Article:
How can I efficiently pick a random element from a sorted-set?
    If I try rand-nth I get this:
    user=> (rand-nth (sorted-set 1 2 3))
    java.lang.UnsupportedOperationException: nth not supported on this
    type: PersistentTreeSet (NO_SOURCE_FILE:0)
    I can get this expression to work if I naively apply seq:
    user=> (rand-nth (seq (sorted-set 1 2 3)))
    1
    However this performs very badly on large sets.  Is there a more
    efficient way to do this?
    (I need to keep my elements in a sorted-set for other parts of the
    application, where I rely on subseq.)
    Try just getting the value with rand-int directly. The sorted-set uses
    a tree map underneath, so look up time is consistent with a map. Also,
    count is O(1).

    (get foo (rand-int (count foo)))
    I feel I picked a bad example. My sorted-set does not contain
    integers, the elements are (collections of) strings. Trying this
    approach leads to a different failure:

    user=> (get (sorted-set "a" "b" "c") 1)
    java.lang.ClassCastException: java.lang.String cannot be cast to
    java.lang.Number (NO_SOURCE_FILE:0)

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  • Paul Richards at Sep 27, 2011 at 1:46 am

    On Sep 26, 2:12 pm, Paul Richards wrote:
    Hi,
    How can I efficiently pick a random element from a sorted-set?
    I've come up with a bit of a hack, which relies on me not caring about
    non-uniform distributions. If I create a custom comparator with a
    "random" backdoor, I can select random elements from the sorted set:

    (defn my-comp [a b]
    (if (or (= :random a) (= :random b))
    (- (* 2 (rand-int 2)) 1)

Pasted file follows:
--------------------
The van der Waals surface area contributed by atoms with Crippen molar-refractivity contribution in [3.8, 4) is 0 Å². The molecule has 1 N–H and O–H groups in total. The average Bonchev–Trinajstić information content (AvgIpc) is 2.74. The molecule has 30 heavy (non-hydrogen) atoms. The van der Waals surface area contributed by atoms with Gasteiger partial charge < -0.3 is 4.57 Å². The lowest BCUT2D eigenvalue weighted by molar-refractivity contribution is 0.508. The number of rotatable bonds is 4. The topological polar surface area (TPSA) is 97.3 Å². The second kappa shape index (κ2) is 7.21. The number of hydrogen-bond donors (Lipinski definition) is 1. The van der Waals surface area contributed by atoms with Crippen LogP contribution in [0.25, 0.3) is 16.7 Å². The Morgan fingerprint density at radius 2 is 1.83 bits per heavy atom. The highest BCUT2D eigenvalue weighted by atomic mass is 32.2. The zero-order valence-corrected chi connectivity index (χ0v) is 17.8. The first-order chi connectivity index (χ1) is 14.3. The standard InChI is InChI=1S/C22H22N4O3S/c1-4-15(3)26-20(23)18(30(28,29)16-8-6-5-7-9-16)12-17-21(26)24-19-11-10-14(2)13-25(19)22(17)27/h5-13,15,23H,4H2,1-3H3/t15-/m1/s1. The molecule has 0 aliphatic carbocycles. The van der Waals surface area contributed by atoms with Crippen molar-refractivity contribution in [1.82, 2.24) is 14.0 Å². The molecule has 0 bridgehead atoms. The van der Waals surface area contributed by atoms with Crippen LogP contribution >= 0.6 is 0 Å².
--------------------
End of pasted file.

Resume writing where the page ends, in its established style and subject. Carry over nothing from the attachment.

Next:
(compare a b)))

    ; Create test collection (of strings) using the special comparator
    (def coll (apply sorted-set-by my-comp (map str (range 1 1000))))

    (map #(first (subseq coll > %)) ["500" "200" "700" :random :random])
    ; Result: ("501" "201" "701" "626" "286")



    Bonus question.. What is the distribution of the random selection?

    (I suspect elements will be chosen with some probability like (1/2)^H
    (where H is the height of the element within the red-black tree). I
    should probably generate a histogram to find out..)

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  • Alan Malloy at Sep 27, 2011 at 4:07 am

    On Sep 26, 2:12 pm, Paul Richards wrote:
    On Sep 26, 2:12 pm, Paul Richards wrote:

    Hi,
    How can I efficiently pick a random element from a sorted-set?
    I've come up with a bit of a hack, which relies on me not caring about
    non-uniform distributions.  If I create a custom comparator with a
    "random" backdoor, I can select random elements from the sorted set:

    (defn my-comp [a b]
    (if (or (= :random a) (= :random b))
    (- (* 2 (rand-int 2)) 1)
    (compare a b)))

    ; Create test collection (of strings) using the special comparator
    (def coll (apply sorted-set-by my-comp (map str (range 1 1000))))

    (map #(first (subseq coll > %)) ["500" "200" "700" :random :random])
    ; Result: ("501" "201" "701" "626" "286")

    Bonus question..  What is the distribution of the random selection?

    (I suspect elements will be chosen with some probability like (1/2)^H
    (where H is the height of the element within the red-black tree).  I
    should probably generate a histogram to find out..)
    I think it's complicated by what you expect "chosen" to mean. If you
    were randomly selecting a single element, you would only ever choose
    one at the bottom of the tree; the internal nodes would never be
    selected, right? Of course, you can't do that, since `get` does an
    equality check before returning the item. And if you're selecting a
    subseq, it depends on what test(s) you supply, and how many items you
    take, and...

    Anyway, this is sorta fun to generalize to wrap any other comparator:

    (defn hackable-comparator [f]
    (fn [& xs]
    (if (some #{:random} xs)
    (- (* 2 (rand-int 2)) 1)
    (apply f xs))))

    (def my-comp (hackable-comparator compare))